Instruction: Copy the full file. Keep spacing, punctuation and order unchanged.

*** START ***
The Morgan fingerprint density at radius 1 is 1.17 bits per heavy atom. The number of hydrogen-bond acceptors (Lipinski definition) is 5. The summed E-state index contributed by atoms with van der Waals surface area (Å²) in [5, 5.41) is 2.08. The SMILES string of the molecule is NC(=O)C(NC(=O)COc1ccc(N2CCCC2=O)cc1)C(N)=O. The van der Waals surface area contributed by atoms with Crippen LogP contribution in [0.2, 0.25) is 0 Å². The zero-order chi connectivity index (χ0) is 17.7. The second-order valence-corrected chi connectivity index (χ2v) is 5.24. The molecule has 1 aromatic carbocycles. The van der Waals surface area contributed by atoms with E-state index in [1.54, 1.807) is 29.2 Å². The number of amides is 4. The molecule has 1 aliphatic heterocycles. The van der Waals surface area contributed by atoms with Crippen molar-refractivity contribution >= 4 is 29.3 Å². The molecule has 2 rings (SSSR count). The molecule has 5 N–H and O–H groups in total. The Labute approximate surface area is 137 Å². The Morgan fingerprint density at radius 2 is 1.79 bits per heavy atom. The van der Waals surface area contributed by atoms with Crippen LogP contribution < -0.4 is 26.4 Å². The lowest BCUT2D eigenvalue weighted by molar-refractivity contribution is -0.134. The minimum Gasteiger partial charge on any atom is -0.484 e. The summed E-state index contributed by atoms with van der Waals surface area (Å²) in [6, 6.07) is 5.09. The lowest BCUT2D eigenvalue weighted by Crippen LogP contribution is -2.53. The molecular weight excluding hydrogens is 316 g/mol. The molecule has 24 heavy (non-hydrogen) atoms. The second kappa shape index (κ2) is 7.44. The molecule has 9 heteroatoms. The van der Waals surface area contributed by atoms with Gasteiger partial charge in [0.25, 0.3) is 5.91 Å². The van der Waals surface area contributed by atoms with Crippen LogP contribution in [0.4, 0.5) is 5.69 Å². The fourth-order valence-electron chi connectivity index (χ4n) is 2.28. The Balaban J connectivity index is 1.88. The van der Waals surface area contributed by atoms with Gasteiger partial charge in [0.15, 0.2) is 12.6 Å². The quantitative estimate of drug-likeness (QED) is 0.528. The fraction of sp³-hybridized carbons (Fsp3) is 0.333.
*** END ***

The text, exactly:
The Morgan fingerprint density at radius 1 is 1.17 bits per heavy atom. The number of hydrogen-bond acceptors (Lipinski definition) is 5. The summed E-state index contributed by atoms with van der Waals surface area (Å²) in [5, 5.41) is 2.08. The SMILES string of the molecule is NC(=O)C(NC(=O)COc1ccc(N2CCCC2=O)cc1)C(N)=O. The van der Waals surface area contributed by atoms with Crippen LogP contribution in [0.2, 0.25) is 0 Å². The zero-order chi connectivity index (χ0) is 17.7. The second-order valence-corrected chi connectivity index (χ2v) is 5.24. The molecule has 1 aromatic carbocycles. The van der Waals surface area contributed by atoms with E-state index in [1.54, 1.807) is 29.2 Å². The number of amides is 4. The molecule has 1 aliphatic heterocycles. The van der Waals surface area contributed by atoms with Crippen molar-refractivity contribution >= 4 is 29.3 Å². The molecule has 2 rings (SSSR count). The molecule has 5 N–H and O–H groups in total. The Labute approximate surface area is 137 Å². The Morgan fingerprint density at radius 2 is 1.79 bits per heavy atom. The van der Waals surface area contributed by atoms with Crippen LogP contribution < -0.4 is 26.4 Å². The lowest BCUT2D eigenvalue weighted by molar-refractivity contribution is -0.134. The minimum Gasteiger partial charge on any atom is -0.484 e. The summed E-state index contributed by atoms with van der Waals surface area (Å²) in [6, 6.07) is 5.09. The lowest BCUT2D eigenvalue weighted by Crippen LogP contribution is -2.53. The molecular weight excluding hydrogens is 316 g/mol. The molecule has 24 heavy (non-hydrogen) atoms. The second kappa shape index (κ2) is 7.44. The molecule has 9 heteroatoms. The van der Waals surface area contributed by atoms with Gasteiger partial charge in [0.25, 0.3) is 5.91 Å². The van der Waals surface area contributed by atoms with Crippen LogP contribution in [0.4, 0.5) is 5.69 Å². The fourth-order valence-electron chi connectivity index (χ4n) is 2.28. The Balaban J connectivity index is 1.88. The van der Waals surface area contributed by atoms with Gasteiger partial charge in [0.15, 0.2) is 12.6 Å². The quantitative estimate of drug-likeness (QED) is 0.528. The fraction of sp³-hybridized carbons (Fsp3) is 0.333.